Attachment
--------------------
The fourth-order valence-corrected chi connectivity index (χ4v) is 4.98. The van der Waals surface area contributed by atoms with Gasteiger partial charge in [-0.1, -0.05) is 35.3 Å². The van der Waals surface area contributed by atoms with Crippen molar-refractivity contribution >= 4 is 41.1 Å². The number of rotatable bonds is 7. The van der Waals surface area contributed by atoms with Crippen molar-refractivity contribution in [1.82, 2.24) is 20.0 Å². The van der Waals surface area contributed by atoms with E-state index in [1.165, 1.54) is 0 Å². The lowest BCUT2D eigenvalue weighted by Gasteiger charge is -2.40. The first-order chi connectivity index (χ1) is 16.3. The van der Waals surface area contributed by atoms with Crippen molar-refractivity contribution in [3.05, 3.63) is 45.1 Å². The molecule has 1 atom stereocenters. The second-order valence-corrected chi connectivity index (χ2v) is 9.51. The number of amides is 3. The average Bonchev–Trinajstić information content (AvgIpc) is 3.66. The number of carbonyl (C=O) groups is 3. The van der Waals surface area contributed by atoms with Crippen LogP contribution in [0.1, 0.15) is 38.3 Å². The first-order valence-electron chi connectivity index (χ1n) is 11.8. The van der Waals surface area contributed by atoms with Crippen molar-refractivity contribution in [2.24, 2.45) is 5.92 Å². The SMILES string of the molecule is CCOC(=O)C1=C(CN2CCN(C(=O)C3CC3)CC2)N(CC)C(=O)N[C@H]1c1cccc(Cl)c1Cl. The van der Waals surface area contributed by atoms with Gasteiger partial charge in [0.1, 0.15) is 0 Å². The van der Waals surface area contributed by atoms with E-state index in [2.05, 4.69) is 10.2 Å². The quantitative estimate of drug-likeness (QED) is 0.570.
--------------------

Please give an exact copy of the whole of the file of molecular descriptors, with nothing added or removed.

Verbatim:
The fourth-order valence-corrected chi connectivity index (χ4v) is 4.98. The van der Waals surface area contributed by atoms with Gasteiger partial charge in [-0.1, -0.05) is 35.3 Å². The van der Waals surface area contributed by atoms with Crippen molar-refractivity contribution >= 4 is 41.1 Å². The number of rotatable bonds is 7. The van der Waals surface area contributed by atoms with Crippen molar-refractivity contribution in [1.82, 2.24) is 20.0 Å². The van der Waals surface area contributed by atoms with E-state index in [1.165, 1.54) is 0 Å². The lowest BCUT2D eigenvalue weighted by Gasteiger charge is -2.40. The first-order chi connectivity index (χ1) is 16.3. The van der Waals surface area contributed by atoms with Crippen molar-refractivity contribution in [3.05, 3.63) is 45.1 Å². The molecule has 1 atom stereocenters. The second-order valence-corrected chi connectivity index (χ2v) is 9.51. The number of amides is 3. The average Bonchev–Trinajstić information content (AvgIpc) is 3.66. The number of carbonyl (C=O) groups is 3. The van der Waals surface area contributed by atoms with Crippen LogP contribution in [0.1, 0.15) is 38.3 Å². The first-order valence-electron chi connectivity index (χ1n) is 11.8. The van der Waals surface area contributed by atoms with Crippen molar-refractivity contribution in [2.24, 2.45) is 5.92 Å². The SMILES string of the molecule is CCOC(=O)C1=C(CN2CCN(C(=O)C3CC3)CC2)N(CC)C(=O)N[C@H]1c1cccc(Cl)c1Cl. The van der Waals surface area contributed by atoms with Gasteiger partial charge in [0.1, 0.15) is 0 Å². The van der Waals surface area contributed by atoms with E-state index in [2.05, 4.69) is 10.2 Å². The quantitative estimate of drug-likeness (QED) is 0.570.